Traefik 2 routing all requests to Traefik 1
Traefik 2 routing all requests to Traefik 1

Deploy these changes to the stack definition file:

 # docker-compose.yaml

 ...
 configs:
   ...
+  # Dynamic configuration for Traefik 2 (see below)
+  traefik2-providers:
+    file: ./traefik2-providers.yaml

 services:
   traefik1:
     image: traefik:v1.7
-    ports:
-      - "80:80"
   ...
+  traefik2:
+    image: traefik:v2.1
+    ports:
+      # The HTTP port
+      - "80:80"
+    volumes:
+      # So that Traefik can listen to the Docker events
+      - /var/run/docker.sock:/var/run/docker.sock
+    command: >
+      --providers.docker
+      --providers.docker.swarmMode
+      --providers.file.directory=/etc/traefik
+      --providers.file.filename=providers.yaml
+      --entryPoints.http.address=:80
+      --api.insecure
+    configs:
+      - source: traefik2-providers
+        target: /etc/traefik/providers.yaml
+    networks:
+      - traefik-public

The traefik2-providers.yaml file used in the traefik2-providers config directive for the traefik2 service defines a catch-all route that forwards unmatched requests to the traefik1 service:

# traefik2-providers.yaml

http:
  routers:
    # Define a catch-all router that forwards requests to legacy Traefik
    to-traefik1:
      # Catch all domains (regex matches all strings)
      # See https://github.com/google/re2/wiki/Syntax
      rule: "HostRegexp(`{domain:.+}`)"
      # If the rule matches, forward to the traefik1 service (see below)
      service: traefik1
      # Set the lowest priority, so this route is only used as a last resort
      priority: 1

  services:
    # Define how to reach legacy Traefik
    traefik1:
      loadBalancer:
        servers:
          # Legacy Traefik is part of the same stack so,
          # hostname defaults to service name
          - url: http://traefik1

Redeploy the stack and check everything is still working as expected:

docker stack deploy -c docker-compose.yaml traefik
# ...
curl -H Host:web1.docker.local http://127.0.0.1
# 1
curl -H Host:web2.docker.local http://127.0.0.1
# 2

Traefik 2 replacing Traefik 1

Next let's set up Traefik 2 to handle requests to web1, as in Image 3:

Traefik 2 handling web1 service's routing
Traefik 2 handling web1 service's routing

This setup can be achieved by updating web1 service labels to match Traefik 2 format as follows:

...
services:
  ...
  web1:
    ...
    deploy:
      labels:
        - traefik.enable=true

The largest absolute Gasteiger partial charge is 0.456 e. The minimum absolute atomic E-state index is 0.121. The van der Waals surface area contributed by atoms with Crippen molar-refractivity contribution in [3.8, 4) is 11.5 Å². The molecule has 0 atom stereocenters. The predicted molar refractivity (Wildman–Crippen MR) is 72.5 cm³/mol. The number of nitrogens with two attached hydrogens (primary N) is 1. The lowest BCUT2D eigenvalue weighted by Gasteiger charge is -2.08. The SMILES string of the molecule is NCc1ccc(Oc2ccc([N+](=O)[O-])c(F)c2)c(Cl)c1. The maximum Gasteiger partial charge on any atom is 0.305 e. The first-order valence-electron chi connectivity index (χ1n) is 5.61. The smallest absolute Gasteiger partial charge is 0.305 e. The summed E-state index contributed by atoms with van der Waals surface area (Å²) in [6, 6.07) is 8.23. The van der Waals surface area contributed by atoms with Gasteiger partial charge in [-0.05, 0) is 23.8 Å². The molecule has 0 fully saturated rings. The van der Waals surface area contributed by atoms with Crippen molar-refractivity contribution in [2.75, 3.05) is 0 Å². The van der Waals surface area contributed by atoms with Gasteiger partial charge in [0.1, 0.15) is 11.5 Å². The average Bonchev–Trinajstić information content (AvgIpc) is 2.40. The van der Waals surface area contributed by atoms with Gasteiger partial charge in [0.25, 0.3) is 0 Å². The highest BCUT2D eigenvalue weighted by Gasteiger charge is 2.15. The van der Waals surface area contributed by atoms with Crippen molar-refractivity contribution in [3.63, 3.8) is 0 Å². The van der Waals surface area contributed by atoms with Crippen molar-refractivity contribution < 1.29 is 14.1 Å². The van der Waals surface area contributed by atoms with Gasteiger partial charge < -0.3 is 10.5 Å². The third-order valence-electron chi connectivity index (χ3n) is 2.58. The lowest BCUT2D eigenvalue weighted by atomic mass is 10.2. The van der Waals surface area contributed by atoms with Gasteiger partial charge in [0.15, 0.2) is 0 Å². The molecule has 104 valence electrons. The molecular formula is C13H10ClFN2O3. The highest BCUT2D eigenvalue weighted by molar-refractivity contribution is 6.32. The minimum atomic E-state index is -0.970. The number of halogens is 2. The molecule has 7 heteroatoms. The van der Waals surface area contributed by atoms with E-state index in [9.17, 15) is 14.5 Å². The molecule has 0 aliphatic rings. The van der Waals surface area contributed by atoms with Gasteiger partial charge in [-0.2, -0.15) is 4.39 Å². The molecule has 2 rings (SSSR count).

- traefik.http.routers.web1.rule=Host(`web1.docker.local`)
        - traefik.http.services.web1.loadbalancer.server.port=80
    ...

Redeploy the stack and again check everything is still working as expected:

docker stack deploy -c docker-compose.yaml traefik
# ...
curl -H Host:web1.docker.local http://127.0.0.1
# 1
curl -H Host:web2.docker.local http://127.0.0.1
# 2

Now repeat the process for web2 service. If something goes wrong, you just need to revert to a previous working configuration for the affected service, redeploy, and start over. In a real-world scenario with lots of services, migration can take place one service at a time like this, reducing downtime.
When you finish migrating to Traefik 2, take down the Traefik 1 service. You will then end up with this scenario:

Traefik 2 handling all routing
Traefik 2 handling all routing

Wrapping Up

And that's it! You’ve successfully migrated from Traefik 1.x to 2.x one service at a time. This step by step migration strategy comes from the StranglerFigApplication pattern, as described by Martin Fowler. As a final note, I would highly recommend putting your configurations under version control as that would make it very easy to roll back changes when needed.

Author's Bio

Juan Carlos is a lecturer at the Informatics and Exact Sciences Faculty of the University of Camagüey, Cuba, and also DevOps engineer at the same institution. He has specialized on version control, continuous integration and deployment, Linux, and Docker containers. Since 2015 he has developed, deployed and monitored web applications for the University's IT infrastructure.